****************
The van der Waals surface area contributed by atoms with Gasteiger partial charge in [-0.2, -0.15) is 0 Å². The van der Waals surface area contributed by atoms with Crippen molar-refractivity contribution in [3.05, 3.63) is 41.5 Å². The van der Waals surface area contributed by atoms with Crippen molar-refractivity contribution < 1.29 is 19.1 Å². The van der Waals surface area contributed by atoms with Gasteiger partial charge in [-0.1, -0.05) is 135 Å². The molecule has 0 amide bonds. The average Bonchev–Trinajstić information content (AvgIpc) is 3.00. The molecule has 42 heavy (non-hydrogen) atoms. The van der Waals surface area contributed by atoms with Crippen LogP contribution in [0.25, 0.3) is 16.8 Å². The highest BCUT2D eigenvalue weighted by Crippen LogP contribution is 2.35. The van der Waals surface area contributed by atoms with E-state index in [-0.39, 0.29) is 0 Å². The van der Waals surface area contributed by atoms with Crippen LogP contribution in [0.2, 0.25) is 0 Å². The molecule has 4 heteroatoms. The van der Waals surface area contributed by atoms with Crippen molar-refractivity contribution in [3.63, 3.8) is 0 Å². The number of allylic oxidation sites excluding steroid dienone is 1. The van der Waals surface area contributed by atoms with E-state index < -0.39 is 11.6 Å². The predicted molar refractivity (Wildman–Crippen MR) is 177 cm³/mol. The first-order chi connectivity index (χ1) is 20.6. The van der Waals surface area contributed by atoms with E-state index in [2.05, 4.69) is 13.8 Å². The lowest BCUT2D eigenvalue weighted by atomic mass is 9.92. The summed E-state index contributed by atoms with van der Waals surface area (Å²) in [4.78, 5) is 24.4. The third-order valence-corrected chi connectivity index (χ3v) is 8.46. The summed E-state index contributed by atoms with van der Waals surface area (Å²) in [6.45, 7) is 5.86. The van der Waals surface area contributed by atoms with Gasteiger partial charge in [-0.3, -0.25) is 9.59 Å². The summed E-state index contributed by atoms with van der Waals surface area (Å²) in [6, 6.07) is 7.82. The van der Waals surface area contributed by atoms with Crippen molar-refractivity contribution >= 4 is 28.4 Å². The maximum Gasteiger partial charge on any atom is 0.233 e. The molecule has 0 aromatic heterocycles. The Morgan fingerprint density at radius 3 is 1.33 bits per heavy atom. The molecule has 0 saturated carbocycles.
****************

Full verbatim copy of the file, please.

The van der Waals surface area contributed by atoms with Gasteiger partial charge in [-0.2, -0.15) is 0 Å². The van der Waals surface area contributed by atoms with Crippen molar-refractivity contribution in [3.05, 3.63) is 41.5 Å². The van der Waals surface area contributed by atoms with Crippen molar-refractivity contribution < 1.29 is 19.1 Å². The van der Waals surface area contributed by atoms with Gasteiger partial charge in [-0.1, -0.05) is 135 Å². The molecule has 0 amide bonds. The average Bonchev–Trinajstić information content (AvgIpc) is 3.00. The molecule has 42 heavy (non-hydrogen) atoms. The van der Waals surface area contributed by atoms with Crippen LogP contribution in [0.25, 0.3) is 16.8 Å². The highest BCUT2D eigenvalue weighted by Crippen LogP contribution is 2.35. The van der Waals surface area contributed by atoms with E-state index in [-0.39, 0.29) is 0 Å². The van der Waals surface area contributed by atoms with Crippen LogP contribution in [0.2, 0.25) is 0 Å². The molecule has 4 heteroatoms. The van der Waals surface area contributed by atoms with Crippen molar-refractivity contribution in [3.63, 3.8) is 0 Å². The number of allylic oxidation sites excluding steroid dienone is 1. The van der Waals surface area contributed by atoms with E-state index < -0.39 is 11.6 Å². The predicted molar refractivity (Wildman–Crippen MR) is 177 cm³/mol. The first-order chi connectivity index (χ1) is 20.6. The van der Waals surface area contributed by atoms with E-state index in [2.05, 4.69) is 13.8 Å². The lowest BCUT2D eigenvalue weighted by atomic mass is 9.92. The summed E-state index contributed by atoms with van der Waals surface area (Å²) in [4.78, 5) is 24.4. The third-order valence-corrected chi connectivity index (χ3v) is 8.46. The summed E-state index contributed by atoms with van der Waals surface area (Å²) in [6.45, 7) is 5.86. The van der Waals surface area contributed by atoms with Gasteiger partial charge in [-0.3, -0.25) is 9.59 Å². The summed E-state index contributed by atoms with van der Waals surface area (Å²) in [6, 6.07) is 7.82. The van der Waals surface area contributed by atoms with Crippen molar-refractivity contribution >= 4 is 28.4 Å². The maximum Gasteiger partial charge on any atom is 0.233 e. The molecule has 0 aromatic heterocycles. The Morgan fingerprint density at radius 3 is 1.33 bits per heavy atom. The molecule has 0 saturated carbocycles.